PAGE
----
Compulsory Third Party insurance scheme

Our Compulsory Third Party (CTP) insurance scheme has been in place in WA since 1947 and provides cover for drivers/owners of registered motor vehicles for personal injuries they may cause to other people as a result of a motor vehicle accident.

The CTP scheme is an 'at-fault' scheme where you must assert fault against a driver of a WA registered vehicle in order to make a successful insurance claim. Vehicle passengers, pedestrians and cyclists can also claim against an at-fault driver to obtain compensation for their injuries from motor vehicle accidents.

Lynn MacLaren MLC, as the Greens WA spokesperson on health, transport and road safety, made the following submission to the Insurance Council of WA on the proposed changes, calling for a more equitable application of the scheme. 


Proposed changes to the Compulsory Third Party insurance scheme

As the Greens WA spokesperson on Disability Services, I would like to make the following submission on the Compulsory Third Party (CTP) insurance scheme. The Greens WA believe that people with a disability must be provided with access to services that will support their choices, assist them to be as independent as possible and enable them to participate in all aspects of life. 

I support the proposed expansion of the CTP scheme to provide care and support to any person catastrophically injured as a result of a motor vehicle accident irrespective of fault. Furthermore, this expansion should make the insurance scheme as fair and as equitable as possible, for both recipients and contributors. 


Support Option 2

As outlined in the Green Paper, Options to add No-Fault Catastrophic Injury Cover to Western Australia’s Compulsory Third Party Insurance Scheme, Option 2 is fairer than the current system and Option 3. However, there some measures that could be added to Option 2 to make it more equitable. 

I do not support Option 3 for a no-fault CTP scheme as it does not provide an equitable option for all catastrophically injured road users. Option 3 instead provides differing levels of cover depending on the determination of fault of another road user. 

Motor vehicle collisions occur for various reasons, and not all catastrophically injured road users are covered in the current application of the CTP insurance scheme. I support changes to the CTP scheme to cover all such people to have equitable access to health services. 


Change the definition of catastrophic injury

I am concerned that the definition of catastrophic injury may unfairly limit the application of a no-fault CTP insurance scheme, and in some cases not enable the provision of care and support to meet the needs of all catastrophically injured road users.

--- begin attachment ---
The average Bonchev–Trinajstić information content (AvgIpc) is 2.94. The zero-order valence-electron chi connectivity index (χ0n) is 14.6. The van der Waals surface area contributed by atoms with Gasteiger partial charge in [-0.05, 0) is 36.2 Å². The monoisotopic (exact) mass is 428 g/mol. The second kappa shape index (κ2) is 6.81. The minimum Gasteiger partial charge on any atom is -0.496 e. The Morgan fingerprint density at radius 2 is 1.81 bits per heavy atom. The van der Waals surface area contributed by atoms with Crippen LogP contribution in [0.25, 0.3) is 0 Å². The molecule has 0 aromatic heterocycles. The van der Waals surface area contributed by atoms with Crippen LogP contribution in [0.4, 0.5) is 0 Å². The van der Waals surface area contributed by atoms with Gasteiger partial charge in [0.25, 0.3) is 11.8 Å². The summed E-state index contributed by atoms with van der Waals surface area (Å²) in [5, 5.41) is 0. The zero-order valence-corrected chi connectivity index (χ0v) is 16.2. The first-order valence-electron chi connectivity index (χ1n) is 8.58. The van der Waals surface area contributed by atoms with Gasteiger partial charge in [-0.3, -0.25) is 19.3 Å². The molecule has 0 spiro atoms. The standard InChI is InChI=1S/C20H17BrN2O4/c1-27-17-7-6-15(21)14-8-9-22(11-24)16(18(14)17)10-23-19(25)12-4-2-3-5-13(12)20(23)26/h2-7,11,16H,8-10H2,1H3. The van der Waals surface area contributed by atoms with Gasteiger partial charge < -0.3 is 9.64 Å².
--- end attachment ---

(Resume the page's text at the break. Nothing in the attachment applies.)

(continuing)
Catastrophic injuries are defined in the Green Papers as ‘spinal cord injuries, traumatic brain injuries, multiple amputations, severe burns or permanent traumatic blindness.’

While the intention behind changing the CTP provisions is to widen the application of the scheme, such a definition would exclude some catastrophically injured road users. For example, an injured person who sustains multiple limb fractures may remain disabled and require repeated surgeries and treatment, unable to be gainfully employed, yet not meet the current definition. 

For greater equity in the application of a CTP insurance scheme, the definition of catastrophic injury should be broadened to consider the function deficit of injured road users who have been admitted to intensive care and require multiple surgeries and hospital admissions. Expanding the definition could include non-uniting fractures, ongoing chronic pain, post-traumatic stress syndrome, post intensive care syndrome, and long term urinary and bowel problems.


Support regular periodic payments

It is also important that lifetime care and support be provided to catastrophically injured road users, and that they receive regular periodic payments, which would lead to better long-term health outcomes. 


Extend coverage to cyclists

The Commonwealth Government’s Productivity Commission recommended that over time, no-fault care and support should be expanded to cover catastrophic injuries caused by medical misadventure, workplace accidents, general accidents and victims of crime. I support this move, and submit that the CTP scheme be expanded now to include cyclists as significant, and vulnerable, road users. 

The Commission should include coverage for cyclists who may suffer from catastrophic injuries not sustained from a motor vehicle collision. There are factors that may cause a bicycle rider to sustain such injuries, such as adverse road and traffic conditions. Cycling is increasingly encouraged as a transport mode in Western Australia, and cyclists should be covered by the CTP scheme regardless of the involvement of motor vehicles. 


Spread costs more equitably

I encourage the Commission to consider ways to spread the cost more equitably. Firstly, concessions should be available for people who receive concessions in other areas of government-levied fees. 

Secondly, people with multiple vehicles would be unfairly burdened if the scheme contribution is levied alongside vehicle registration. An individual with several vehicles does not represent a higher risk that an individual with only one vehicle. It is the number of vehicle drivers that corresponds to the risk involved. There should be one contribution per vehicle owner, or one contribution per licensed vehicle driver. 

I trust that the government will move quickly to implement a no-fault CTP insurance scheme that is both fair and equitable, and I commend the Insurance Commission for undertaking this review.